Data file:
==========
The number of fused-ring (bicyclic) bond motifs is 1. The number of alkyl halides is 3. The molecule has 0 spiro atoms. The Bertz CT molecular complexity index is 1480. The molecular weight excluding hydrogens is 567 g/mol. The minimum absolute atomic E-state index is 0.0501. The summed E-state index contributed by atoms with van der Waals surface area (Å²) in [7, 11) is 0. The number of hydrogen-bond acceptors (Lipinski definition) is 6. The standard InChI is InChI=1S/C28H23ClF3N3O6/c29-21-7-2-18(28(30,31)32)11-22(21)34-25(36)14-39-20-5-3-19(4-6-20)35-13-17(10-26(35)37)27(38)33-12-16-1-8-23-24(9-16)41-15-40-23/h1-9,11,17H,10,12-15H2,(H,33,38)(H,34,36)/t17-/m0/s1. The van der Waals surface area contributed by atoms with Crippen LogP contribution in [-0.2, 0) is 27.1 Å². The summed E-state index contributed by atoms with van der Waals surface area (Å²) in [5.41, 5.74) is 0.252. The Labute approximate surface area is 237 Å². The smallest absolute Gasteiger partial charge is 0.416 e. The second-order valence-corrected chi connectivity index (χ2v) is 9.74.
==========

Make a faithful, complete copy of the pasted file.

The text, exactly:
The number of fused-ring (bicyclic) bond motifs is 1. The number of alkyl halides is 3. The molecule has 0 spiro atoms. The Bertz CT molecular complexity index is 1480. The molecular weight excluding hydrogens is 567 g/mol. The minimum absolute atomic E-state index is 0.0501. The summed E-state index contributed by atoms with van der Waals surface area (Å²) in [7, 11) is 0. The number of hydrogen-bond acceptors (Lipinski definition) is 6. The standard InChI is InChI=1S/C28H23ClF3N3O6/c29-21-7-2-18(28(30,31)32)11-22(21)34-25(36)14-39-20-5-3-19(4-6-20)35-13-17(10-26(35)37)27(38)33-12-16-1-8-23-24(9-16)41-15-40-23/h1-9,11,17H,10,12-15H2,(H,33,38)(H,34,36)/t17-/m0/s1. The van der Waals surface area contributed by atoms with Crippen LogP contribution in [-0.2, 0) is 27.1 Å². The summed E-state index contributed by atoms with van der Waals surface area (Å²) in [5.41, 5.74) is 0.252. The Labute approximate surface area is 237 Å². The smallest absolute Gasteiger partial charge is 0.416 e. The second-order valence-corrected chi connectivity index (χ2v) is 9.74.